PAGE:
Nicolas Boulard

Colonne – Pouligny #1
Plaster on an MDF base, 20 x 20 x 120 cm
Work acquired in 2017


Born in 1976 in Reims, Nicolas Boulard lives and works in Paris.

Nicolas Boulard’s artistic practice takes its inspiration from two registers of important references, which he puts to innovative use in his work. While he is deeply influenced by the history of modern art on the one hand, particularly American art from the 1960s and 1970s, his work is also strongly anchored in the sphere of the land. Long interested in the world of wine—which is very familiar to him, having grown up in a Champagne producing family—and having subverted its rules and conventions, both the manufacturing processes and the French certification system, Boulard turned his attention to the world of cheese in 2010. Sparking this interest was his observation of the formal proximity that exists between the shapes of cheese and certain recurring figures in minimal art. In his performative project Specific Cheeses, Boulard was inspired, for example, by Sol Lewitt’s 12 Forms Derived from a Cube (1982). In this context, he regularly has cheeses made based on their models, in turn based on the ancestral knowledge of local producers.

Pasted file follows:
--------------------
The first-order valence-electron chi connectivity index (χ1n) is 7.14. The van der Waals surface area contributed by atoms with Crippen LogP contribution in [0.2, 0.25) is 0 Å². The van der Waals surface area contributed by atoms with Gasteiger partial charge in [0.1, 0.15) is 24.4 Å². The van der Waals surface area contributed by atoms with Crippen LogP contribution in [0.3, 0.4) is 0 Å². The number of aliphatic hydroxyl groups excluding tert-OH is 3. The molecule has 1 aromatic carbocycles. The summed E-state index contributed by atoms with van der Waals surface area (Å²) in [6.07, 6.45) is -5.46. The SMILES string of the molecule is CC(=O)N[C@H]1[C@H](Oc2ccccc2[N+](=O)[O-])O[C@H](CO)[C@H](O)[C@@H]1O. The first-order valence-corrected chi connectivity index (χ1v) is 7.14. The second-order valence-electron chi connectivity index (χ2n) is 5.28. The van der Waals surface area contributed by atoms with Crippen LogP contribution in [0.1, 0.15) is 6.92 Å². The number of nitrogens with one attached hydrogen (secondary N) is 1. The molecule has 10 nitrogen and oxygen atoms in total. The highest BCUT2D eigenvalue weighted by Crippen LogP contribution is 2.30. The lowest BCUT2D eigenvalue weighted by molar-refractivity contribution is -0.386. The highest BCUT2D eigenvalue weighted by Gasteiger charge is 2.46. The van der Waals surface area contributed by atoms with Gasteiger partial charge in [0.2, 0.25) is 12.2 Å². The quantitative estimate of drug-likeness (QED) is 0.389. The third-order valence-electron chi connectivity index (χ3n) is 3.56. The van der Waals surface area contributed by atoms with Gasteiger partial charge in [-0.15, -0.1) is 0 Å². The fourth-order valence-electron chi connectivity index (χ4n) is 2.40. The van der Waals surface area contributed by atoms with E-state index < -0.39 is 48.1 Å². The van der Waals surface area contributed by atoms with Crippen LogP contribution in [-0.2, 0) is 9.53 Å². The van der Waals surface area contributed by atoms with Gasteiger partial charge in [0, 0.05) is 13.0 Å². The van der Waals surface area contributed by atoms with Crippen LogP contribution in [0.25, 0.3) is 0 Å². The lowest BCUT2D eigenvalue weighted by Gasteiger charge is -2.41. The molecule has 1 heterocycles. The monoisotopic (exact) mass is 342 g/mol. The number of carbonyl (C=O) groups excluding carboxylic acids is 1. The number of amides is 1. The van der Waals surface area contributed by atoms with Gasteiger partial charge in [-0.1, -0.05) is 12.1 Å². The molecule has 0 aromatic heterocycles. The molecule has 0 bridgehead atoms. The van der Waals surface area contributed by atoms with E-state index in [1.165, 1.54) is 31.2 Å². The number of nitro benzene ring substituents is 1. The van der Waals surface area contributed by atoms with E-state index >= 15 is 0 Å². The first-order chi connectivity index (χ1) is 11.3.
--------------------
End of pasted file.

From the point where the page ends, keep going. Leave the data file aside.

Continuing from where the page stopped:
Column – Pouligny # 1 (2017) is a plaster column, inspired by the famous Endless Column by Romanian sculptor Constantin Brancusi (1876-1957), variations of which were created between 1917 and 1957. Where the Romanian sculptor used a simplification of organic forms to achieve a pure artistic form, on the contrary, Boulard draws his inspiration directly from reality by using as the initial model for his column the characteristic pyramidal form of Pouligny goats’ cheese. In his sculptural proposal, the Romanian artist, influenced by the teachings of Auguste Rodin (1850-1917), elevated the base of his column to the status of a fully-fledged element, thereby fusing materials and forms. Boulard prefers to place his column on a base made up of eight circles of different widths and heights, giving his column a dynamic support that is equally inseparable from his work.